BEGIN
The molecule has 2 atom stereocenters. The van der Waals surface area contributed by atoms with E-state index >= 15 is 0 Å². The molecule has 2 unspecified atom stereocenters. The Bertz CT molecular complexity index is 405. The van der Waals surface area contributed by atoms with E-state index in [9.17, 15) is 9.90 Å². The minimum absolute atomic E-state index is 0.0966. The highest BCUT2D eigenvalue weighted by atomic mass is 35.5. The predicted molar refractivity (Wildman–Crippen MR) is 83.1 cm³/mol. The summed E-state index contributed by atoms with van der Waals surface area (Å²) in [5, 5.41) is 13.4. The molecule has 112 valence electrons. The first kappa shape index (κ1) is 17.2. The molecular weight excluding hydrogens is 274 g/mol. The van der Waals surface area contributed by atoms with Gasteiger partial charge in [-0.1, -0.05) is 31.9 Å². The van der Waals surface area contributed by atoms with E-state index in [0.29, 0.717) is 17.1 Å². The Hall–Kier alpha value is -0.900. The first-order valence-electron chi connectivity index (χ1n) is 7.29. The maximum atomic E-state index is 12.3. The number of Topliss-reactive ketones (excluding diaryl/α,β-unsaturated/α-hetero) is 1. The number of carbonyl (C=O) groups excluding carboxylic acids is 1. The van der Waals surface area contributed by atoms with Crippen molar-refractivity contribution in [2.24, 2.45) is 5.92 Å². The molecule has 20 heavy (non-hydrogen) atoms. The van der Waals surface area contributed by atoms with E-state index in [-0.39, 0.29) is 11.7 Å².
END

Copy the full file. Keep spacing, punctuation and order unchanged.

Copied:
The molecule has 2 atom stereocenters. The van der Waals surface area contributed by atoms with E-state index >= 15 is 0 Å². The molecule has 2 unspecified atom stereocenters. The Bertz CT molecular complexity index is 405. The van der Waals surface area contributed by atoms with E-state index in [9.17, 15) is 9.90 Å². The minimum absolute atomic E-state index is 0.0966. The highest BCUT2D eigenvalue weighted by atomic mass is 35.5. The predicted molar refractivity (Wildman–Crippen MR) is 83.1 cm³/mol. The summed E-state index contributed by atoms with van der Waals surface area (Å²) in [5, 5.41) is 13.4. The molecule has 112 valence electrons. The first kappa shape index (κ1) is 17.2. The molecular weight excluding hydrogens is 274 g/mol. The van der Waals surface area contributed by atoms with Gasteiger partial charge in [-0.1, -0.05) is 31.9 Å². The van der Waals surface area contributed by atoms with E-state index in [0.29, 0.717) is 17.1 Å². The Hall–Kier alpha value is -0.900. The first-order valence-electron chi connectivity index (χ1n) is 7.29. The maximum atomic E-state index is 12.3. The number of Topliss-reactive ketones (excluding diaryl/α,β-unsaturated/α-hetero) is 1. The number of carbonyl (C=O) groups excluding carboxylic acids is 1. The van der Waals surface area contributed by atoms with Crippen molar-refractivity contribution in [2.24, 2.45) is 5.92 Å². The molecule has 20 heavy (non-hydrogen) atoms. The van der Waals surface area contributed by atoms with E-state index in [-0.39, 0.29) is 11.7 Å².